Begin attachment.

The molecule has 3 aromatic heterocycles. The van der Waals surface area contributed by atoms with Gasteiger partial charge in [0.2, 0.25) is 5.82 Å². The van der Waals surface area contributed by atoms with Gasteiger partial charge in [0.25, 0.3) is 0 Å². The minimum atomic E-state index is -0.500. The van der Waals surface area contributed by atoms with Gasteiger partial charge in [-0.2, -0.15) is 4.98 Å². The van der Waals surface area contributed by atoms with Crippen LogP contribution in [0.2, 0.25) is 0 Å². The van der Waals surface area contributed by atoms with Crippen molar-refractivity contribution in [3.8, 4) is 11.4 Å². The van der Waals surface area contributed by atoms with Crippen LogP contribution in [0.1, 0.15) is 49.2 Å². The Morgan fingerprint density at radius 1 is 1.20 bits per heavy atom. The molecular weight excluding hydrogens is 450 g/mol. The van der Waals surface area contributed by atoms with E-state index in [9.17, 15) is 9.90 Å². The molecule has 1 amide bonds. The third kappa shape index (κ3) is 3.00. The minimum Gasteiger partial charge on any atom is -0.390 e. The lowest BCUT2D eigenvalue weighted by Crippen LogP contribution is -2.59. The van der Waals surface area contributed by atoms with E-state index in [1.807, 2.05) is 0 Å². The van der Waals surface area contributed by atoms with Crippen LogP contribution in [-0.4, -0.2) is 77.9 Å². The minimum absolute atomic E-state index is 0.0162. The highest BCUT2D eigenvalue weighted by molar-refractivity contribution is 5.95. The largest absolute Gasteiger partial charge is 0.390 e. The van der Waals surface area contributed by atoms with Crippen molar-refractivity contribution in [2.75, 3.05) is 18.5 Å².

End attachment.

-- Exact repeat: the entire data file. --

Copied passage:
The molecule has 3 aromatic heterocycles. The van der Waals surface area contributed by atoms with Gasteiger partial charge in [0.2, 0.25) is 5.82 Å². The van der Waals surface area contributed by atoms with Gasteiger partial charge in [0.25, 0.3) is 0 Å². The minimum atomic E-state index is -0.500. The van der Waals surface area contributed by atoms with Gasteiger partial charge in [-0.2, -0.15) is 4.98 Å². The van der Waals surface area contributed by atoms with Crippen LogP contribution in [0.2, 0.25) is 0 Å². The van der Waals surface area contributed by atoms with Crippen molar-refractivity contribution in [3.8, 4) is 11.4 Å². The van der Waals surface area contributed by atoms with Crippen LogP contribution in [0.1, 0.15) is 49.2 Å². The Morgan fingerprint density at radius 1 is 1.20 bits per heavy atom. The molecular weight excluding hydrogens is 450 g/mol. The van der Waals surface area contributed by atoms with E-state index in [9.17, 15) is 9.90 Å². The molecule has 1 amide bonds. The third kappa shape index (κ3) is 3.00. The minimum Gasteiger partial charge on any atom is -0.390 e. The lowest BCUT2D eigenvalue weighted by Crippen LogP contribution is -2.59. The van der Waals surface area contributed by atoms with E-state index in [1.807, 2.05) is 0 Å². The van der Waals surface area contributed by atoms with Crippen LogP contribution in [-0.4, -0.2) is 77.9 Å². The minimum absolute atomic E-state index is 0.0162. The highest BCUT2D eigenvalue weighted by molar-refractivity contribution is 5.95. The largest absolute Gasteiger partial charge is 0.390 e. The van der Waals surface area contributed by atoms with Crippen molar-refractivity contribution in [2.75, 3.05) is 18.5 Å².